[...] Read more.
Cell phone images of pervious pavement surfaces were used to explore relationships between surface infiltration rates (SIR) measured using the ASTM C1701 standard test and using a simple falling head test. A fiber-reinforced porous asphalt surface and a highly permeable material comprised of stone, rubber and a polymer binder (Porous Pave) were tested. Images taken with a high-resolution cellphone camera were acquired as JPEG files and converted to gray scale images in Matlab® for analysis. The distribution of gray levels was compared to the surface infiltration rates obtained for both pavements with attention given to the mean of the distribution. Investigation into the relationships between mean SIR and parameters determined from the gray level distribution produced in the image analysis revealed that mean SIR measured in both pavements were proportional to the inverse of the mean of the distribution. The relationships produced a coefficient of determination over 85% using both the ASTM and the falling head test in the porous asphalt surface. SIR measurements determined with the ASTM method were highly correlated with the inverse mean of the distribution of gray levels in the Porous Pave material as well, producing coefficients of determination of over 90% and Kendall’s tau-b of roughly 70% for nonparametric data. Full article
(This article belongs to the Special Issue Permeable Pavements and Their Role in Sustainable Urban Development)
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Open AccessFeature PaperArticle Hydrologic and Water Quality Evaluation of a Permeable Pavement and Biofiltration Device in Series
Water 2018, 10(1), 33; https://doi.org/10.3390/w10010033
Received: 30 November 2017 / Revised: 19 December 2017 / Accepted: 27 December 2017 / Published: 3 January 2018
Cited by 2 | PDF Full-text (11629 KB) | HTML Full-text | XML Full-text
Abstract
Two stormwater control measures (SCMs) installed in series were monitored for their individual impact on the hydrology and water quality of stormwater runoff from a 0.08-hectare watershed in Fayetteville, North Carolina, for 22 months. Runoff was first treated by permeable interlocking concrete pavement
[...] Read more.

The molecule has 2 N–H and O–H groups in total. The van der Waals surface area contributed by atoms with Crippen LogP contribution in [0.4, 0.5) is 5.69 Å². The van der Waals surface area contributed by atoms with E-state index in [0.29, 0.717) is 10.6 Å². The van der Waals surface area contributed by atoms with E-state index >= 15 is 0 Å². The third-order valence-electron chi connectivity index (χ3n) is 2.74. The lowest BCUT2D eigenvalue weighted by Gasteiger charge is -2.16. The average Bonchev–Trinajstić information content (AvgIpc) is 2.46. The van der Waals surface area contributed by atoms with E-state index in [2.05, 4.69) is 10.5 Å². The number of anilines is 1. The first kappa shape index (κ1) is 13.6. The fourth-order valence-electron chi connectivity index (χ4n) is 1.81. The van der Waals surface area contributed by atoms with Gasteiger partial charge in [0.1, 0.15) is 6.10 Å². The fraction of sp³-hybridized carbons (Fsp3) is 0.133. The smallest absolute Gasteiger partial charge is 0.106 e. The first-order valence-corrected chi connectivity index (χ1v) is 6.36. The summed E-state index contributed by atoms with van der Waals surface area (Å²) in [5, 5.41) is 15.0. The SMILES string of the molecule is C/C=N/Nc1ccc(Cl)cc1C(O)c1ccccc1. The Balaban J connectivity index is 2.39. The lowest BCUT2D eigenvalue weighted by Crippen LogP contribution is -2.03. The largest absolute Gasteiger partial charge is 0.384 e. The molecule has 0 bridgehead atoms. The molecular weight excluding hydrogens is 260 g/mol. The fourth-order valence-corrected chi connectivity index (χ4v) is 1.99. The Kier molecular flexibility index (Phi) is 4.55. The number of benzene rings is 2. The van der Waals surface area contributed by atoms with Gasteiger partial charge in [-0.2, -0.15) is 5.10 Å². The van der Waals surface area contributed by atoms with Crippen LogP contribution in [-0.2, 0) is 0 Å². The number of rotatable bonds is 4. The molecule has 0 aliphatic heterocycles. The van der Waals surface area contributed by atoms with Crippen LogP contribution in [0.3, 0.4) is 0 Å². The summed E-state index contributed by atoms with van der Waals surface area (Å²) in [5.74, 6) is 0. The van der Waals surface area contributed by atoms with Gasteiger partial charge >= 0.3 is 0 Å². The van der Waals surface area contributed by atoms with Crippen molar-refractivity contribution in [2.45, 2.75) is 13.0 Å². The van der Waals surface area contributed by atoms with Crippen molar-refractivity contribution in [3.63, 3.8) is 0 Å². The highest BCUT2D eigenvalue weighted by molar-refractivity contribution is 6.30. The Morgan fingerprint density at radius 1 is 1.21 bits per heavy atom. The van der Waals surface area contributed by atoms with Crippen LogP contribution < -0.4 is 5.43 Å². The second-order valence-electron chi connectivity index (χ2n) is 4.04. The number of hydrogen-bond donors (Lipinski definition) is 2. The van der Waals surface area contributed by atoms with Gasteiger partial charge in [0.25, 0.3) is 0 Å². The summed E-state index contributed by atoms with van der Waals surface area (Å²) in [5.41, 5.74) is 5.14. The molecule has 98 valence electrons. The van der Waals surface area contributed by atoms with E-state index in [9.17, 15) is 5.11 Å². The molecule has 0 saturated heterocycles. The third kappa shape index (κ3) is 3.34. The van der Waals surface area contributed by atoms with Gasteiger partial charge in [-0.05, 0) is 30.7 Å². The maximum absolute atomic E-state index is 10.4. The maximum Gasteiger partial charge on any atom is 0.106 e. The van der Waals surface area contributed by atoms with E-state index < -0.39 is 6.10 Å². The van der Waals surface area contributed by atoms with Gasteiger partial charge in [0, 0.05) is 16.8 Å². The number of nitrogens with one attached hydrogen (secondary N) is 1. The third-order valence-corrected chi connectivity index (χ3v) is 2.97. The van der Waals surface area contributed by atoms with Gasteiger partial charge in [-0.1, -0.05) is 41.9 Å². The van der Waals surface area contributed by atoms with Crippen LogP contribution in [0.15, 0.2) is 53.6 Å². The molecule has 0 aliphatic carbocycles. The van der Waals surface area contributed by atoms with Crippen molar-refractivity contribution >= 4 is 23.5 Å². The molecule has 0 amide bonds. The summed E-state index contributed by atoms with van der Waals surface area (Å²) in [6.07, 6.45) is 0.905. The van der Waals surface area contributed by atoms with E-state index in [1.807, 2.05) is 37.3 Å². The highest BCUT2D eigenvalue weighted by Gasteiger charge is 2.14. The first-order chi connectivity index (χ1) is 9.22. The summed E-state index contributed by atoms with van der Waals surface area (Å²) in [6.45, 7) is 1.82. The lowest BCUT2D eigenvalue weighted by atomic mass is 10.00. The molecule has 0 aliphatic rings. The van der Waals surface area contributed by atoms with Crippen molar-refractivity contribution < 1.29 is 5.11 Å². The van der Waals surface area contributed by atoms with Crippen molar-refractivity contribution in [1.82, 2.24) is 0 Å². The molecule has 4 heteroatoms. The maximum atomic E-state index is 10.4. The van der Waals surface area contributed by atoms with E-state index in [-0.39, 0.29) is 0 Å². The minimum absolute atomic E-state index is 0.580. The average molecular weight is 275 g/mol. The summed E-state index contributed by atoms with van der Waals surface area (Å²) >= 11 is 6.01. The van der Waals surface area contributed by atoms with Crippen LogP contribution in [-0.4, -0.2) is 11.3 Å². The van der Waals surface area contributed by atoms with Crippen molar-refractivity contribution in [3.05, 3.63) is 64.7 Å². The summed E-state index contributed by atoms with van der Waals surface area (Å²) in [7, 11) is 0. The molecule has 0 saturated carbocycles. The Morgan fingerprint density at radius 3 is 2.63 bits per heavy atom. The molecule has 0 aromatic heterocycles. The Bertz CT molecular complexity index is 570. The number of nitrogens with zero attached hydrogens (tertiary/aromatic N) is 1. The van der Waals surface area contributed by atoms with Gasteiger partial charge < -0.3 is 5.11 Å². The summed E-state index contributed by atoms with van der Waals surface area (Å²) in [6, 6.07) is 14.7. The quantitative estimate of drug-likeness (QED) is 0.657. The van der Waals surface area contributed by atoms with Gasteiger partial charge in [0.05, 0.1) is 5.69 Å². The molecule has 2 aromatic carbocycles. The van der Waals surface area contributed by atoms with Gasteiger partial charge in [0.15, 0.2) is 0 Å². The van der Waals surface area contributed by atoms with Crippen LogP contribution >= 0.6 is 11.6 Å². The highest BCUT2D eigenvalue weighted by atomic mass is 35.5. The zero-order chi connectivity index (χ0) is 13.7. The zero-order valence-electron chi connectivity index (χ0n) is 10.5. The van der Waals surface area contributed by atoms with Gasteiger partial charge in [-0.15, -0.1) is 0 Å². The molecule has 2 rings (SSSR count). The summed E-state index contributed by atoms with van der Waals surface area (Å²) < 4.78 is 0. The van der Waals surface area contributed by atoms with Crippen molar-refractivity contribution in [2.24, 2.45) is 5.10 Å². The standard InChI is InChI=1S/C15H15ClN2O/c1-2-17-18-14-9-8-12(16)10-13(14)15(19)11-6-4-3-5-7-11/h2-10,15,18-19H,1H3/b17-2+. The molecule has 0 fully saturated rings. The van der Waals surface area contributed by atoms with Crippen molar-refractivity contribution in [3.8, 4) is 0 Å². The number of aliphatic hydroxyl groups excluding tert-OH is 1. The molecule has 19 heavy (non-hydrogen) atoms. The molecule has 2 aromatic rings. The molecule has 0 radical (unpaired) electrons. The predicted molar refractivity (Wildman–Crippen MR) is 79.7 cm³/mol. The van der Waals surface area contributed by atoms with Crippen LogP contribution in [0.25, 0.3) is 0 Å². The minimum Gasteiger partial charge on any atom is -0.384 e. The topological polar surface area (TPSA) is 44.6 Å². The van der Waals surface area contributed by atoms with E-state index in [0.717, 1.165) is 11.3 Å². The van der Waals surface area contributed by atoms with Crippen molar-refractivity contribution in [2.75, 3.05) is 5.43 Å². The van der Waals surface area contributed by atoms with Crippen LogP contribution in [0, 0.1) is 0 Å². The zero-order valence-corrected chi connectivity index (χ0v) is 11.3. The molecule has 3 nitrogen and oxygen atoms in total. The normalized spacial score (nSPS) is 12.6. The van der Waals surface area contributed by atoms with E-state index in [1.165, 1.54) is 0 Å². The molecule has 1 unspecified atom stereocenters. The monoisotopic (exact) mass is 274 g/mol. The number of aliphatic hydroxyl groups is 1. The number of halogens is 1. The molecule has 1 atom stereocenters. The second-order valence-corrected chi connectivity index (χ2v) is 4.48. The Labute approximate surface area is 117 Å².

Two stormwater control measures (SCMs) installed in series were monitored for their individual impact on the hydrology and water quality of stormwater runoff from a 0.08-hectare watershed in Fayetteville, North Carolina, for 22 months. Runoff was first treated by permeable interlocking concrete pavement (PICP), the underdrain of which discharged into a proprietary box filter (Filterra® biofiltration) which combined high-flow-engineered media with modest biological treatment from a planted tree. Due to a deteriorating contributing drainage area and high ratio of impervious area to permeable pavement area (2.6:1), clogging of the permeable pavement surface caused an estimated 38% of stormwater to bypass as surface runoff. Fifty-six percent of runoff volume infiltrated underlying soils, and the remaining 6% exited the Filterra® as treated effluent; the hydrologic benefit of the Filterra® was minimal, as expected. Primary treatment through the PICP significantly reduced event mean concentrations (EMCs) of total suspended solids (TSS), total phosphorus (TP), total nitrogen (TN), and total Kjeldahl nitrogen (TKN) but contributed to a significant increase in nitrate/nitrite (NO2,3–N) concentrations. Secondary treatment by the Filterra® further reduced TSS and TP concentrations and supplemented nitrogen removal such that treatment provided by the overall system was as follows: TSS (removal efficiency (RE): 96%), TP (RE: 75%), TN (RE: 42%), and TKN (RE: 51%). EMCs remained unchanged for NO2,3–N. Despite EMC reductions, additional load reduction due to the Filterra® was modest (less than 2%). This was because (1) a majority of pollutant load was removed via PICP exfiltration losses, and (2) nearly all of the export load was from untreated surface runoff, which bypassed the Filterra®, and therefore the manufactured device never had the opportunity to treat it. Cumulative load reductions (based only upon events with samples collected at each sampling location) were 69%, 60%, and 41% for TSS, TP, and TN, respectively. When surface runoff was excluded, load reductions increased to over 96%; lower run-on ratios (which would reduce clogging rate) and/or increased maintenance frequency might have improved pollutant load removal. Full article